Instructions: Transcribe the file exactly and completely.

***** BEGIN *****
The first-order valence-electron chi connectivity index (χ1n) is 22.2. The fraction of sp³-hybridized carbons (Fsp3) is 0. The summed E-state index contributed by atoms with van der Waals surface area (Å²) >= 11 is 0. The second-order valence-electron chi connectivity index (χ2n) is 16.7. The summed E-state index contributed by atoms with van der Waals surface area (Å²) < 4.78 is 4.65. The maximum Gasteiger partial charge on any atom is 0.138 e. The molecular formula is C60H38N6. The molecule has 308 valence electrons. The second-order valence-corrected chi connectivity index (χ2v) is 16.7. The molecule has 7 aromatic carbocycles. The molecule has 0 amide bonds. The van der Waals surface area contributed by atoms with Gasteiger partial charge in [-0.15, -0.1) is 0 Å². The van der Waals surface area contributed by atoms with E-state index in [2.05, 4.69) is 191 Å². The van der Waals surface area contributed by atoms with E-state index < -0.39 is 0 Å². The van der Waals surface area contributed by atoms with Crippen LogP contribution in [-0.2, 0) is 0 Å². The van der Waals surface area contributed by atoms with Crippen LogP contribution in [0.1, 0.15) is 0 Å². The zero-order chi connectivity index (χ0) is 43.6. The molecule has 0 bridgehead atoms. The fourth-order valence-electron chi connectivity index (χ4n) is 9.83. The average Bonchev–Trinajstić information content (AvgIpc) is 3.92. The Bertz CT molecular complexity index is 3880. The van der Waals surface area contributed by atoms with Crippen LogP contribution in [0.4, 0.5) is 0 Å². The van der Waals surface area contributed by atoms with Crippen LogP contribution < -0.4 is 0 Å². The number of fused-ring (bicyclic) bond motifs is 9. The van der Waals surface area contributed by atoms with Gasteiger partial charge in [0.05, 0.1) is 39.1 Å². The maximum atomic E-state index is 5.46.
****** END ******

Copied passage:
The first-order valence-electron chi connectivity index (χ1n) is 22.2. The fraction of sp³-hybridized carbons (Fsp3) is 0. The summed E-state index contributed by atoms with van der Waals surface area (Å²) >= 11 is 0. The second-order valence-electron chi connectivity index (χ2n) is 16.7. The summed E-state index contributed by atoms with van der Waals surface area (Å²) < 4.78 is 4.65. The maximum Gasteiger partial charge on any atom is 0.138 e. The molecular formula is C60H38N6. The molecule has 308 valence electrons. The second-order valence-corrected chi connectivity index (χ2v) is 16.7. The molecule has 7 aromatic carbocycles. The molecule has 0 amide bonds. The van der Waals surface area contributed by atoms with Gasteiger partial charge in [-0.15, -0.1) is 0 Å². The van der Waals surface area contributed by atoms with E-state index in [2.05, 4.69) is 191 Å². The van der Waals surface area contributed by atoms with E-state index < -0.39 is 0 Å². The van der Waals surface area contributed by atoms with Crippen LogP contribution in [-0.2, 0) is 0 Å². The van der Waals surface area contributed by atoms with Crippen LogP contribution in [0.1, 0.15) is 0 Å². The zero-order chi connectivity index (χ0) is 43.6. The molecule has 0 bridgehead atoms. The fourth-order valence-electron chi connectivity index (χ4n) is 9.83. The average Bonchev–Trinajstić information content (AvgIpc) is 3.92. The Bertz CT molecular complexity index is 3880. The van der Waals surface area contributed by atoms with Crippen LogP contribution in [0.4, 0.5) is 0 Å². The van der Waals surface area contributed by atoms with Crippen LogP contribution < -0.4 is 0 Å². The number of fused-ring (bicyclic) bond motifs is 9. The van der Waals surface area contributed by atoms with Gasteiger partial charge in [0.05, 0.1) is 39.1 Å². The maximum atomic E-state index is 5.46.